Aerodynamically, the bumble bee shouldn’t be able to fly, but the bumble bee doesn’t know it, so it goes on flying anyway.
– Mary Kay Ash
The popular motivation quote about the bumblebee (or bumble bee) and why it shouldn’t be able fly has been questioned as to its accuracy. They call it “the bumble bee argument”. The dictionary definition of the bumblebee is “a large hairy bee with a loud hum”. This is a motivation post, so it’s not about questioning the quote but to see how we can still apply it knowing what science knows today.
Humans previously had a certain notion of how animal (including insects) wings operate. This was before technological advances allowed us to find out more. We thought they all flap their wings up and down as we saw in birds.
Sure, the bumblebee shouldn’t be able to fly, based on certain aerodynamics as we understand them. However, scientists have since found out that bees flap their wings in a totally different way.
For one, bees flap their wings an incredible 230 times per second. Compare that with fruit flies, whose wings flap 200 times per second. The smaller insect (in this case the fruit fly) generally should have to flap its wings faster to be airborne, to compensate for decreased aerodynamic performance. But this is isn’t the case.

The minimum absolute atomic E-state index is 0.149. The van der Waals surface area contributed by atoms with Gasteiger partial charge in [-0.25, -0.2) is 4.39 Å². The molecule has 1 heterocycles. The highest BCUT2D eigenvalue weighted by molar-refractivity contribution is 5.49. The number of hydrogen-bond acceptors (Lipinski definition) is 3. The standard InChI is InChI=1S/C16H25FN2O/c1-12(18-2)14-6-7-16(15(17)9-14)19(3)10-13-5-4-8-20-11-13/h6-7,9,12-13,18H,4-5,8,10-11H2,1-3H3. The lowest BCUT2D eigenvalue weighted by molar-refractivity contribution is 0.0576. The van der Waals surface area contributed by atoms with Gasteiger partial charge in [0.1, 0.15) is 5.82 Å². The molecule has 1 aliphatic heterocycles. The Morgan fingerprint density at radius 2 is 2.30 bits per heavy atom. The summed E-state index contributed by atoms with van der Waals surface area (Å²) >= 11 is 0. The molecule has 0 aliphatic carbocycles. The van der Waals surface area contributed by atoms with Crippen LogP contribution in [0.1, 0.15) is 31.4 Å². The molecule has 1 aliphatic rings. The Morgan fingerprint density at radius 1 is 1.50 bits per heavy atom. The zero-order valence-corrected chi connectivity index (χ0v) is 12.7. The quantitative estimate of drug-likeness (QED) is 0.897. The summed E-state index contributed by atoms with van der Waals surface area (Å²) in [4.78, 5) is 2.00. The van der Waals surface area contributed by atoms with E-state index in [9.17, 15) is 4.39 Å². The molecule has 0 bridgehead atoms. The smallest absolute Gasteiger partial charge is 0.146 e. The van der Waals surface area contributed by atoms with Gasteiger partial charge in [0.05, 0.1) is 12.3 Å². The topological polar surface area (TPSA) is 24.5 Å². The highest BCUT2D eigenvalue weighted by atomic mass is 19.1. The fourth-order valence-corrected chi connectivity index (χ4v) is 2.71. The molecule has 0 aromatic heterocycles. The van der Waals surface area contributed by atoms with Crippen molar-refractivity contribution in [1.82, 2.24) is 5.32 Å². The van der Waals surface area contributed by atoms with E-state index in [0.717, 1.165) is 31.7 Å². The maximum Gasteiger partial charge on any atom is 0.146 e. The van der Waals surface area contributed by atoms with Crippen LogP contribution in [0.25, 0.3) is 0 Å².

Secondly, bees flap the wings back and forth, not up and down as previously imagined. This, scientists assert, creates vortices in the air like small hurricanes, which is what lifts the bee upwards.
To cut a long explanation short, the bumblebee does not actually defy the laws of physics, it works with them. If you believe in science, it has evolved and found a way to work with the laws of physics and fly despite its awkwardness. If you believe in creation, the creator gave it its unique dynamics.
Therefore, the motivational factor does not disappear as far as the bumblebee its ability to fly goes. It has found a way to make things work for it despite its disadvantage. Which is what we should be doing as humans when faced with challenges, right?